Dinesh Revankar studied Applied Art at the prestigious Sir J. J. Institute of Applied Art in Mumbai. His favourite technique is the dry brush and he has a passion for colours, which he uses to blend beautifully and recreate wonderful real life sense.
Africa is about the land of wildlife, mammals, reptiles and birds - the cradle of life on this planet. African people bond with the wildlife - varying from huge mammals like elephants, hippos and rhinoceroses through to the big cats: lions, leopards and cheetahs, to more than 2,000 species of birds.
As a visual artist I indulge with this kind of habitat on a day to day basis. This is really fascinating. I am a surrealist artist; I create images from nature which are diverse and I try to keep simplicity in my artworks. I use oil on canvas and sometimes mixed media, depending on the nature of the subject.
This article describes the contribution of creativity to human development in the new nation of Timor-Leste, exemplified in a case study of community art centre Afalyca. By taking a creative approach to the challenges of life in his developing country, the young leader of this enterprise, Marqy da Costa, is realising his own potential more fully and offering enriching experiences to others. The impact of his centre on a range of stakeholders, including staff, participants and the wider community is discussed.
For participants, the outcomes of their involvement include enjoyable opportunities for creative expression; valued recognition from national and international audiences; the broadening of life experience to encompass new possibilities for self-actualisation; skill development and income from employment and sales.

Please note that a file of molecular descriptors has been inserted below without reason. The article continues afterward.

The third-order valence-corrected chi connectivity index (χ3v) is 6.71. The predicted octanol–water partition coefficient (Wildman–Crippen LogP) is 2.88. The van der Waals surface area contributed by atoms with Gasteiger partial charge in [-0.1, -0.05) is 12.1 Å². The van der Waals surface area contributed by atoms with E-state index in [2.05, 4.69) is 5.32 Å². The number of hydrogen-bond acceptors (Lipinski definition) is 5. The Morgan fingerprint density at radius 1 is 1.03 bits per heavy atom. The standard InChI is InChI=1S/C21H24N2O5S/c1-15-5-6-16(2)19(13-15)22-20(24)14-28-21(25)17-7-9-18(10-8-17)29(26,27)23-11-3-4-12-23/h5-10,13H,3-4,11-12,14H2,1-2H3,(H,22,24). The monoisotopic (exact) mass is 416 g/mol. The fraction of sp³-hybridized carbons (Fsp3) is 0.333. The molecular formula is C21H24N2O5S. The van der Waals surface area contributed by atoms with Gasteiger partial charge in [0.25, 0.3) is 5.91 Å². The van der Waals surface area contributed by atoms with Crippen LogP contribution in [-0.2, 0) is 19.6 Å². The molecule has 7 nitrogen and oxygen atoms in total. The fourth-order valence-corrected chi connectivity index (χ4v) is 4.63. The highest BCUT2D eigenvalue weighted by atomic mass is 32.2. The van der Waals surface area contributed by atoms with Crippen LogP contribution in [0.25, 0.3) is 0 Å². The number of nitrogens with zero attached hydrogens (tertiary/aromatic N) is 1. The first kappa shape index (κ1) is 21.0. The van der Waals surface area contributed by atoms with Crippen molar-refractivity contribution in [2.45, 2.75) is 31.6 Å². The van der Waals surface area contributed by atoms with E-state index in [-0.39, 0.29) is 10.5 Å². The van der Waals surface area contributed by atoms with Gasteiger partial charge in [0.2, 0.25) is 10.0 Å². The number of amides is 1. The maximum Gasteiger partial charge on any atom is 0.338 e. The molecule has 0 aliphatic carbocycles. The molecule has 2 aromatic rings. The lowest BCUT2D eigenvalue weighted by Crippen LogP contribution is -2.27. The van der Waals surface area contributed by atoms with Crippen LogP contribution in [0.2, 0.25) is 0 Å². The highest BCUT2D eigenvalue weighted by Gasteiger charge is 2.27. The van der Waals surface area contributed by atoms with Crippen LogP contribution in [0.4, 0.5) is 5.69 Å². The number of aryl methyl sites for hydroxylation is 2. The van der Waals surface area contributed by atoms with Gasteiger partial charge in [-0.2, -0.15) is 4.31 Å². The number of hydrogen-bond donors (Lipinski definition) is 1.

The factors that have contributed to Afalcya's creative achievements are examined. These include inspiration and assistance received from organisations and individuals in and outside of Timor, family support, and the age and gender of leaders. Also significant are founder Marqy's personal characteristics of artistic talent, social and language skills, love of learning, persistence and conciliatory approach to conflict. Barriers to the realisation of Afalcya's potential include lack of systemic recognition of the value of creativity for sustainable development, unsupportive bureaucracy and gender related restrictions of participation for women. The potential for similar initiatives to contribute to a positive future for Timorese people is explored.
Timor-Leste, creativity, arts participation, human development.
Conexion Dracula was conceived in 2010 when Analisa Williams (Casa Cultural Huellas) and Andres Maduro (Maduro's Tropical Flowers) met at an exhibition of Oswaldo de Leon Kantule. Both had wanted to create an artist residency but never had had the opportunity to do so. Analisa had the art world insight, experience and had organized creativity workshops. Andres, on the other hand, managed the Finca Dracula Orchid Sanctuary, a collection of more than two thousand orchid species and inspiring gardens - the perfect setting for such activity. Both were perfectly matched to this project.
Later in 2011 they got together and organized what was the first Conexion Dracula.
We're delighted to hear from Andres Maduro that there has been a great response from six different nationalities to their invitation to their 2013 Conexion Dracula artists' retreat in Panama. This, he says, includes some really talented artists. You will be able to hear more about Conexion Dracula in an article by him coming soon, along with a gallery of artists' work.
Earlier this year I gave the Annual Crichton Carbon Centre Lecture at the Crichton Campus in Dumfries and Galloway (Scotland). The following piece is an 'interview version' of that lecture, carried out by Dame Barbara Kelly.
I've always thought about leadership broadly and related those thoughts to many of the wonderful people that I have worked with and for, and learned from reflecting on their performance and my own. However, for the purposes of this piece I need to thank Dr James Martin for his inspiration.